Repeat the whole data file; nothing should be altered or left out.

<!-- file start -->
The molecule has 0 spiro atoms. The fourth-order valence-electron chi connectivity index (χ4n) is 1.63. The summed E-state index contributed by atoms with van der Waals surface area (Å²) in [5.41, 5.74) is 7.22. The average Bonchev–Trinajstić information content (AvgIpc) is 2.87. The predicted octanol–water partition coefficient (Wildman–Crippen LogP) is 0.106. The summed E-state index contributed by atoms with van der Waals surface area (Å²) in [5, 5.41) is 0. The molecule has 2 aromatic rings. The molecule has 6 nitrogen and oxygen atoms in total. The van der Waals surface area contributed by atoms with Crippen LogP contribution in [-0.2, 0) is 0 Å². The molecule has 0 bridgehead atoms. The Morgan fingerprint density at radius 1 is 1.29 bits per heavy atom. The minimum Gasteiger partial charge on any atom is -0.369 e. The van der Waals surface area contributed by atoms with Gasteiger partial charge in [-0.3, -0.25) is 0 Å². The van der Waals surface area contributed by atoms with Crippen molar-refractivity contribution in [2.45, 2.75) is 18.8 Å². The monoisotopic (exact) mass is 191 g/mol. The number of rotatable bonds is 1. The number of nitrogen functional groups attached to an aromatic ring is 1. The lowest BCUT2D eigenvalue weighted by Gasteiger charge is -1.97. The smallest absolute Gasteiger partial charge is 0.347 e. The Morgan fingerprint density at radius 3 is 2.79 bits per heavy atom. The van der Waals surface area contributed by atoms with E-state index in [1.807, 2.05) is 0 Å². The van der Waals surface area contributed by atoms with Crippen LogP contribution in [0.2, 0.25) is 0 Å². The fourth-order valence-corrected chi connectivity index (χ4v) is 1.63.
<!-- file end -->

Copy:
The molecule has 0 spiro atoms. The fourth-order valence-electron chi connectivity index (χ4n) is 1.63. The summed E-state index contributed by atoms with van der Waals surface area (Å²) in [5.41, 5.74) is 7.22. The average Bonchev–Trinajstić information content (AvgIpc) is 2.87. The predicted octanol–water partition coefficient (Wildman–Crippen LogP) is 0.106. The summed E-state index contributed by atoms with van der Waals surface area (Å²) in [5, 5.41) is 0. The molecule has 2 aromatic rings. The molecule has 6 nitrogen and oxygen atoms in total. The van der Waals surface area contributed by atoms with Crippen LogP contribution in [-0.2, 0) is 0 Å². The molecule has 0 bridgehead atoms. The Morgan fingerprint density at radius 1 is 1.29 bits per heavy atom. The minimum Gasteiger partial charge on any atom is -0.369 e. The van der Waals surface area contributed by atoms with Gasteiger partial charge in [-0.3, -0.25) is 0 Å². The van der Waals surface area contributed by atoms with Crippen molar-refractivity contribution in [2.45, 2.75) is 18.8 Å². The monoisotopic (exact) mass is 191 g/mol. The number of rotatable bonds is 1. The number of nitrogen functional groups attached to an aromatic ring is 1. The lowest BCUT2D eigenvalue weighted by Gasteiger charge is -1.97. The smallest absolute Gasteiger partial charge is 0.347 e. The Morgan fingerprint density at radius 3 is 2.79 bits per heavy atom. The van der Waals surface area contributed by atoms with E-state index in [1.807, 2.05) is 0 Å². The van der Waals surface area contributed by atoms with Crippen LogP contribution in [0.2, 0.25) is 0 Å². The fourth-order valence-corrected chi connectivity index (χ4v) is 1.63.